NSP and the idea of Uneven and Combined Development

On 14 January 2022, Pakistan formally unveiled its National Security Policy (2022–2026). The complete policy document continues to be classified, but the circulation of its public domain part is unclassified given its scope. Much has already been written and said about the published document, its elements, and its layout. Therefore, the details of the document will not be discussed here; instead, the focus will remain on the rudimentary essence of the National Security Policy of Pakistan. The gist of the whole document lies in the mindfulness of the government and all the policy circles to recognise that economic security is going to shape the foreign policy of Pakistan in terms of economic diplomacy. By placing economic security at the centre of Pakistan’s national security strategy, it has the potential to best serve the country’s important national security interests. This central part of the geoeconomics vision covers economic diplomacy in future. The need to realise the country’s economic potential while ensuring national cohesion, territorial integrity, internal security, and citizen welfare will surely drive the country’s security imperatives in the coming years.

An increasing national resource pie and a redistributive model capable of transferring the advantages of increased resource availability to human welfare are required to achieve economic security within the framework of comprehensive national security, as per the unclassified sections of the document. Common sense has prevailed by implying that conventional security objectives will be met if we achieve sustainable and inclusive economic growth that expands Pakistan’s global economic footprint, decreases Pakistan’s external economic dependency, and enables the country to use the consequent economic power better. We are not living in an isolated world. Pakistan shares a border with both China and India. Both countries have achieved their economic prosperity in a couple of decades. Consequently, they assert themselves strongly in every domain: defence, culture, social and economy.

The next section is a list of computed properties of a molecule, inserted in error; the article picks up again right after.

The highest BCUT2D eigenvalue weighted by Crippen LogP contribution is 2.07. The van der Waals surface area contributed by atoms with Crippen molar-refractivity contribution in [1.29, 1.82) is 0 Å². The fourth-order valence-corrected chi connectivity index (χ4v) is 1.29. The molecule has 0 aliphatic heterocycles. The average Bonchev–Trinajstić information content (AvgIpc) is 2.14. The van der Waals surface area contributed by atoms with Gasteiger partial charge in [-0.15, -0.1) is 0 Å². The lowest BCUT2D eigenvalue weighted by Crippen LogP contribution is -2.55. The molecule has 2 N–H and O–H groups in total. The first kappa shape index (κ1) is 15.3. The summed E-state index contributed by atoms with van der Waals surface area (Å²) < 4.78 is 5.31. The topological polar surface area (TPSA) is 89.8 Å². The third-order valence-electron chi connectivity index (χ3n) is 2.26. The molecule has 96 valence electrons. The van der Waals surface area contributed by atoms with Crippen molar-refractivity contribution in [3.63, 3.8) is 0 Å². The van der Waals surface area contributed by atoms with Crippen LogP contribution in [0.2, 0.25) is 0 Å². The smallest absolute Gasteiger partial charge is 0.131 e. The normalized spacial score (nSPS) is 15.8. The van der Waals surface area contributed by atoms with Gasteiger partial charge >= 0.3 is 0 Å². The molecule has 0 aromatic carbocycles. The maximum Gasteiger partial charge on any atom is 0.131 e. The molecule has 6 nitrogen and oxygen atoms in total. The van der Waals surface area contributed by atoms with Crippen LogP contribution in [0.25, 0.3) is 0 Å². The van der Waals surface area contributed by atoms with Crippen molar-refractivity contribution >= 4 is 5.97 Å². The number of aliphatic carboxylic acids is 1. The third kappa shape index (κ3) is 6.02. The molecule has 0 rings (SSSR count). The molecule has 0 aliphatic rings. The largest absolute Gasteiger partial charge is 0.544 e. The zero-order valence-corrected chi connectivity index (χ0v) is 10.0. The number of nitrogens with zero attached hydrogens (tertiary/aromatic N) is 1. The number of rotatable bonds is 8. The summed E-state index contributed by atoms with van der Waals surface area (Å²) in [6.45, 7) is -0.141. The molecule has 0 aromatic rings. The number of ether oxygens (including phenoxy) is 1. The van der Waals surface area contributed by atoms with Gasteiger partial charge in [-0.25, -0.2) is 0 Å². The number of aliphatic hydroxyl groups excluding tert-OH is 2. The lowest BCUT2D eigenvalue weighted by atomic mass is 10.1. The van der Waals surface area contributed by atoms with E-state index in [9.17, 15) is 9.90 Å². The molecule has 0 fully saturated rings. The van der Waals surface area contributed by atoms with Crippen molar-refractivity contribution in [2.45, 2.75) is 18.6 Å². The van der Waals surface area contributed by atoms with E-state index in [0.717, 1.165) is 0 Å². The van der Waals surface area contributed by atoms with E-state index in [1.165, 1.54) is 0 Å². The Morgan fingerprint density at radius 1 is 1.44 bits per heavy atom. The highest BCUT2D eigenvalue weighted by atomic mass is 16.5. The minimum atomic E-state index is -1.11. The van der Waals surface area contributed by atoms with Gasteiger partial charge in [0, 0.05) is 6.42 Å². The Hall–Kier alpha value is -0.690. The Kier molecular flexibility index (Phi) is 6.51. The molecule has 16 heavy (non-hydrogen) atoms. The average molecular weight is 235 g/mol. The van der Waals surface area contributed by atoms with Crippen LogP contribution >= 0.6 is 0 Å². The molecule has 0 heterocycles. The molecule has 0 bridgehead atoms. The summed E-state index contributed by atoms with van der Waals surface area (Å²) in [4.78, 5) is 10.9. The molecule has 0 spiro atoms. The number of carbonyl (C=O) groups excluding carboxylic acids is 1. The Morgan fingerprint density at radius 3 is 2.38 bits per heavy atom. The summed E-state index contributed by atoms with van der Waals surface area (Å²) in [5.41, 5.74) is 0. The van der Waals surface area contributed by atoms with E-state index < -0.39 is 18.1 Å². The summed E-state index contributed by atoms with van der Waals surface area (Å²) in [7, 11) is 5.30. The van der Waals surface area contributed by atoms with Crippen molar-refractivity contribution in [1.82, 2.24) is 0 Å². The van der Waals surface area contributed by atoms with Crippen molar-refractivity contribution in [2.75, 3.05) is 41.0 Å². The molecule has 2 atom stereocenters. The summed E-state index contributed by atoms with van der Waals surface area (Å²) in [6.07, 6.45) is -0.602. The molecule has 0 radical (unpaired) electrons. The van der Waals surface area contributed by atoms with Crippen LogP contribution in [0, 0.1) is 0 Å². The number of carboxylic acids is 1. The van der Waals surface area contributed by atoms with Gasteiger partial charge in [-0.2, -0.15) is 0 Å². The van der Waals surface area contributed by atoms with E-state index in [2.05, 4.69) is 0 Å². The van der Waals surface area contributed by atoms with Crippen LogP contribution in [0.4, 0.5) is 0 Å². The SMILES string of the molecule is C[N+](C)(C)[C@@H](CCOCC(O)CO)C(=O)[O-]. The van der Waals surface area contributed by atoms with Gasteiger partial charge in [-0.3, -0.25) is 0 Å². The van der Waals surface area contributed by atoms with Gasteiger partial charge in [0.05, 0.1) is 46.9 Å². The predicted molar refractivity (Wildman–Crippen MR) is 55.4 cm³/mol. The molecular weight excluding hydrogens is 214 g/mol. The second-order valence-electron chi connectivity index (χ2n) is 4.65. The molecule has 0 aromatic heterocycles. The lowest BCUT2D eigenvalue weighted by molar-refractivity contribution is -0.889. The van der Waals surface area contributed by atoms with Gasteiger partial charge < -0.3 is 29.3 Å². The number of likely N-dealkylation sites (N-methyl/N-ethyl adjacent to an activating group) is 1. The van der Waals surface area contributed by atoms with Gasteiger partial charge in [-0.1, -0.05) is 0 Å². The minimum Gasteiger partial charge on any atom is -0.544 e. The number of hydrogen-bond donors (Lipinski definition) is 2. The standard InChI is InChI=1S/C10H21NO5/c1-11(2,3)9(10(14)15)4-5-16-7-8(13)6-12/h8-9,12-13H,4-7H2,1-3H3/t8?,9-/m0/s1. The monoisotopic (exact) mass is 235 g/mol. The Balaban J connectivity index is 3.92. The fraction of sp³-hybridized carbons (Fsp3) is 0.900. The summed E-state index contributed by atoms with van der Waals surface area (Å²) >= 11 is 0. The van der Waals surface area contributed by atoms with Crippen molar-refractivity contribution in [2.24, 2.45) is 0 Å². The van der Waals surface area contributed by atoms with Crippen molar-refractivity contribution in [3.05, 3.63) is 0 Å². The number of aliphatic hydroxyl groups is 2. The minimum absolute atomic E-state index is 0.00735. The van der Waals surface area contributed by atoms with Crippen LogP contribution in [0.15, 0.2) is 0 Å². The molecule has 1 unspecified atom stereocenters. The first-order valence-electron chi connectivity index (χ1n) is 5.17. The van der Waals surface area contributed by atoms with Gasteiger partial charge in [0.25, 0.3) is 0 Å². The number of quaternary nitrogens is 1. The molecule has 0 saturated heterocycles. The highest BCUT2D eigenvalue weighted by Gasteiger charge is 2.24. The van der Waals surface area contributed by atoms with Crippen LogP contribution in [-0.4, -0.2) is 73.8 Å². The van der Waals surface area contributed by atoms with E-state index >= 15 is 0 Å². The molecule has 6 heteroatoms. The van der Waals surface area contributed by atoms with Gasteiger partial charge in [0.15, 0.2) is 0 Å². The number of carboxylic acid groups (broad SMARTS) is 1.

Uneven” refers to the social world’s unevenness in terms of diversity and distinction. “Combined” refers to the existence of everything at the same moment and in the same place. The term “development” refers to the whole path of human development. Therefore, by combining the three of them, we can truly get the integration of the distinct international world by a common goal: development, be it human or infrastructural.

The substance of the National Security Policy reminds one of Leon Trotsky’s Uneven and Combined Development (UCD) approach. The policy document (National Security Policy) stresses the well-being and dignity of the citizens of Pakistan by securing progress in different facets of life and the economy, which is central to them. Furthermore, the link between national security and foreign policy has led to the current government describing economic diplomacy as the driving force for the future. This essence of the recent policy links it with the UCD, where economic unevenness within the country puts exhausting duress on every facet of life. To overcome it, it was necessary to integrate regional potential by keeping in mind the China Pakistan Economic Corridor (CPEC) in terms of geoeconomics that entails the logic of combined development.